Today, June 29, 2011, at 12:00 noon Pacific Time, Commonwealth Club President and CEO Dr. Gloria Duffy will lead a free, Club members-only teleconference with Pulitzer Prize-winning Los Angeles Times writer David Willman.
Willman has researched and written a fascinating study of the U.S. government scientist, Bruce Ivins, thought most likely to have unleashed the anthrax virus in the post-9/11 days of late 2001. Who was Ivins, how did the system of controls allow such a person unsupervised access to this deadly pathogen, how and why did he commit this act, and what can we learn from this experience about how to better protect ourselves from bioterrorism and domestic terrorism in general?
Commonwealth Club members were emailed information for calling into the teleconference. They can also submit questions to the speakers either by posting a comment to this blog post or, if they have Twitter accounts, by tweeting a question and including #cwclub in the tweet.
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Bruce Bodaken, CEO of Blue Shield of California, addressed The Commonwealth Club of California on June 7 at a very important time for his organization. Blue Shield of California has been under the microscope of state authorities as its health-care costs and profits are examined. Bodaken used the opportunity to make a big announcement that his company would limit its profits to a certain amount, returning any profits above that amount back to the public.
Watch the video clip of Bodaken's announcement about the profit limitations, and his responses to related questions about his salary and about his profitable non-profit company.
You can also listen to a podcast of the entire program.
By John Dangaran
On July 12, The Commonwealth Club of California will host two authors, both Pulitzer Prize finalists in investigative reporting for their work at the Los Angeles Times in 2006.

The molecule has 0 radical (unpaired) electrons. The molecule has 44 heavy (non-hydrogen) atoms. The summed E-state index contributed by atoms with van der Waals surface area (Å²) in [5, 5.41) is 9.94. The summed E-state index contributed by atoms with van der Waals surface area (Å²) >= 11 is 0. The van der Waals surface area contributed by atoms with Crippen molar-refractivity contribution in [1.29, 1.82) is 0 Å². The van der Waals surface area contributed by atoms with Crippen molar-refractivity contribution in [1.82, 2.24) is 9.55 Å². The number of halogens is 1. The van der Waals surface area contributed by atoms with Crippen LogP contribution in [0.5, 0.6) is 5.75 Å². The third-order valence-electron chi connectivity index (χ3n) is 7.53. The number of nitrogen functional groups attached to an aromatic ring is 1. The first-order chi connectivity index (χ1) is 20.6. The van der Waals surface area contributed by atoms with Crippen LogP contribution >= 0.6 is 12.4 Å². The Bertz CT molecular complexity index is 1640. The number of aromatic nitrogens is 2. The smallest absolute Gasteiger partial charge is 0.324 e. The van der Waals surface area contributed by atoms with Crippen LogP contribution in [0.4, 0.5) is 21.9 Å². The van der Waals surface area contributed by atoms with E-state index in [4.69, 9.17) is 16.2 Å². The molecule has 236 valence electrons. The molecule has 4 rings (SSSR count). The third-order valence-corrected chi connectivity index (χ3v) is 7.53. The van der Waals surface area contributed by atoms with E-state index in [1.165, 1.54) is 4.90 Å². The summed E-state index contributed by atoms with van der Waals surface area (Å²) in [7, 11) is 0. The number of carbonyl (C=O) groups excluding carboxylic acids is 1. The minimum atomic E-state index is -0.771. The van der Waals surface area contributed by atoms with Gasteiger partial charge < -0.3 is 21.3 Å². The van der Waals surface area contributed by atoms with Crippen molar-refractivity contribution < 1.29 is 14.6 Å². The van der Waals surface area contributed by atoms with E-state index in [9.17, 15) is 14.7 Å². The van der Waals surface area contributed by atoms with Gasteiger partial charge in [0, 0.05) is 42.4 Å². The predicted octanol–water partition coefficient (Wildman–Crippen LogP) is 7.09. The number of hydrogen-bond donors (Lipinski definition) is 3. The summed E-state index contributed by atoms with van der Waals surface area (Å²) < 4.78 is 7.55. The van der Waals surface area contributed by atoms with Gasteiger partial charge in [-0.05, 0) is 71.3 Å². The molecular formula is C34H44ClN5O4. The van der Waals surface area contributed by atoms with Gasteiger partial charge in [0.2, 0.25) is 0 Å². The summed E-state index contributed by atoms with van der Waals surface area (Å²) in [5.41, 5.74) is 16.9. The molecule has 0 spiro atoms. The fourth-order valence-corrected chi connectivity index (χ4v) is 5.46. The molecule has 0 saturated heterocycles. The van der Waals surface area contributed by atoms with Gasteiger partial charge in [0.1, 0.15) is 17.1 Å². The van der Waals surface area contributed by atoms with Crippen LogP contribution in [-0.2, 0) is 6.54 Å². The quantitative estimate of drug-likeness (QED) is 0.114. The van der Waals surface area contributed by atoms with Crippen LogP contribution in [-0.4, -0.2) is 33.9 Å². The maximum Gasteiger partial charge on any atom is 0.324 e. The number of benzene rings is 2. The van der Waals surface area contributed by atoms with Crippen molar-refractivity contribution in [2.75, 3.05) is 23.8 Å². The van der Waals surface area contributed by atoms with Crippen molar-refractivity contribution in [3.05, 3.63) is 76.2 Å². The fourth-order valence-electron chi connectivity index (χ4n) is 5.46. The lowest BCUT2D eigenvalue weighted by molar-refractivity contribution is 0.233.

Jason Felch and Ralph Frammolino led the investigation that brought the trade of illicit objects to a grinding halt at American museums such as the Metropolitan Museum of Art in New York City, the Museum of Fine Arts in Boston and, most famously, Los Angeles’ J. Paul Getty Museum.
What was first thought to be a small, local issue in Los Angeles soon caught fire and began to spread around the globe, centering on the dealings of Getty curator Marion True. During True’s tenure from 1986-2005, the Getty museum collected 46 pieces of ancient art that the Italian Ministry of Culture described as being illicitly excavated and smuggled out of the country.
Among the more noted items of the collection is the “Getty Bronze,” otherwise known as the “Victorious Youth,” a bronze statue pulled from international waters in 1964 by Italian fishermen. Also under scrutiny was the “Getty Goddess,” thought to be Aphrodite or possibly even Persephone, which was uncovered in Sicily in 1970 and had served as the museum’s main attraction for 22 years. In the wake of Felch and Frammolino’s investigation, both have recently been returned to Italy along with 38 other items.
Since then, with the leading effort of the Getty Museum, the will for museums to buy and own art has largely declined in the hopes of helping prevent the looting of historical sites and the selling of artifacts on the black market. Through their negotiations with the Italian government, the Getty has helped start the trend of “long-term” loans on art and artifacts across the country. These loan programs will not only save the museums funds, but will also offer the opportunity for them to obtain items for their viewers that before would not have been thought possible.
Felch and Frammolino will speak July 12 about their investigative reporting as well as their new book Chasing Aphrodite: The Hunt for Looted Antiquities at the World’s Richest Museum. Ticket information may be found on our website.